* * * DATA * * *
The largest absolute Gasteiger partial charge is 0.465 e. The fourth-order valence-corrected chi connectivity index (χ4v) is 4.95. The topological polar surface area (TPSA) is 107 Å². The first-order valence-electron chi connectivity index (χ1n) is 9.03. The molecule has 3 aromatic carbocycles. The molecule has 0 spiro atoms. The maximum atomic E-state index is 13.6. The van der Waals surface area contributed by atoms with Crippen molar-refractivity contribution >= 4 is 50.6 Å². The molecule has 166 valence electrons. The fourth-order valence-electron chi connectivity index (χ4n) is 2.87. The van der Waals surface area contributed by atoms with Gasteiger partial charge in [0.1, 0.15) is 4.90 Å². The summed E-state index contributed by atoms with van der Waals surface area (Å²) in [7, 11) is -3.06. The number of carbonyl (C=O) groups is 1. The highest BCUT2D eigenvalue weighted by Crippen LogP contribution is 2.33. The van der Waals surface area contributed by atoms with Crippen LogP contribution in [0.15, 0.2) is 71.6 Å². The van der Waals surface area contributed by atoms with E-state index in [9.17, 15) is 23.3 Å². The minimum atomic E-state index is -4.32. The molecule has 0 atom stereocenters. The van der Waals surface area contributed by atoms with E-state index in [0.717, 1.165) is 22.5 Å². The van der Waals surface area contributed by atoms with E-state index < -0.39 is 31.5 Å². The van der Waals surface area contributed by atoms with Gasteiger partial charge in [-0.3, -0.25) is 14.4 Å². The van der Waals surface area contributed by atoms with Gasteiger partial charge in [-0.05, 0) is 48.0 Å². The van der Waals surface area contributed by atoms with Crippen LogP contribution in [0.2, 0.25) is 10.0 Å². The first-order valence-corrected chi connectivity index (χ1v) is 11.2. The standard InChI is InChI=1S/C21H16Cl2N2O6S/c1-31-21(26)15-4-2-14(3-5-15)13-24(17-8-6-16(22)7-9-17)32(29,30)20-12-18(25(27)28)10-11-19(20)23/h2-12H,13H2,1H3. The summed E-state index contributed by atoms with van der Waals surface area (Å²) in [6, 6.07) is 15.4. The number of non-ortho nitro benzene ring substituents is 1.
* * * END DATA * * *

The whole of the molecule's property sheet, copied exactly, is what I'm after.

The largest absolute Gasteiger partial charge is 0.465 e. The fourth-order valence-corrected chi connectivity index (χ4v) is 4.95. The topological polar surface area (TPSA) is 107 Å². The first-order valence-electron chi connectivity index (χ1n) is 9.03. The molecule has 3 aromatic carbocycles. The molecule has 0 spiro atoms. The maximum atomic E-state index is 13.6. The van der Waals surface area contributed by atoms with Crippen molar-refractivity contribution >= 4 is 50.6 Å². The molecule has 166 valence electrons. The fourth-order valence-electron chi connectivity index (χ4n) is 2.87. The van der Waals surface area contributed by atoms with Gasteiger partial charge in [0.1, 0.15) is 4.90 Å². The summed E-state index contributed by atoms with van der Waals surface area (Å²) in [7, 11) is -3.06. The number of carbonyl (C=O) groups is 1. The highest BCUT2D eigenvalue weighted by Crippen LogP contribution is 2.33. The van der Waals surface area contributed by atoms with Crippen LogP contribution in [0.15, 0.2) is 71.6 Å². The van der Waals surface area contributed by atoms with E-state index in [9.17, 15) is 23.3 Å². The minimum atomic E-state index is -4.32. The molecule has 0 atom stereocenters. The van der Waals surface area contributed by atoms with E-state index in [0.717, 1.165) is 22.5 Å². The van der Waals surface area contributed by atoms with E-state index < -0.39 is 31.5 Å². The van der Waals surface area contributed by atoms with Gasteiger partial charge in [-0.3, -0.25) is 14.4 Å². The van der Waals surface area contributed by atoms with Gasteiger partial charge in [-0.05, 0) is 48.0 Å². The van der Waals surface area contributed by atoms with Crippen LogP contribution in [0.2, 0.25) is 10.0 Å². The first-order valence-corrected chi connectivity index (χ1v) is 11.2. The standard InChI is InChI=1S/C21H16Cl2N2O6S/c1-31-21(26)15-4-2-14(3-5-15)13-24(17-8-6-16(22)7-9-17)32(29,30)20-12-18(25(27)28)10-11-19(20)23/h2-12H,13H2,1H3. The summed E-state index contributed by atoms with van der Waals surface area (Å²) in [6, 6.07) is 15.4. The number of non-ortho nitro benzene ring substituents is 1.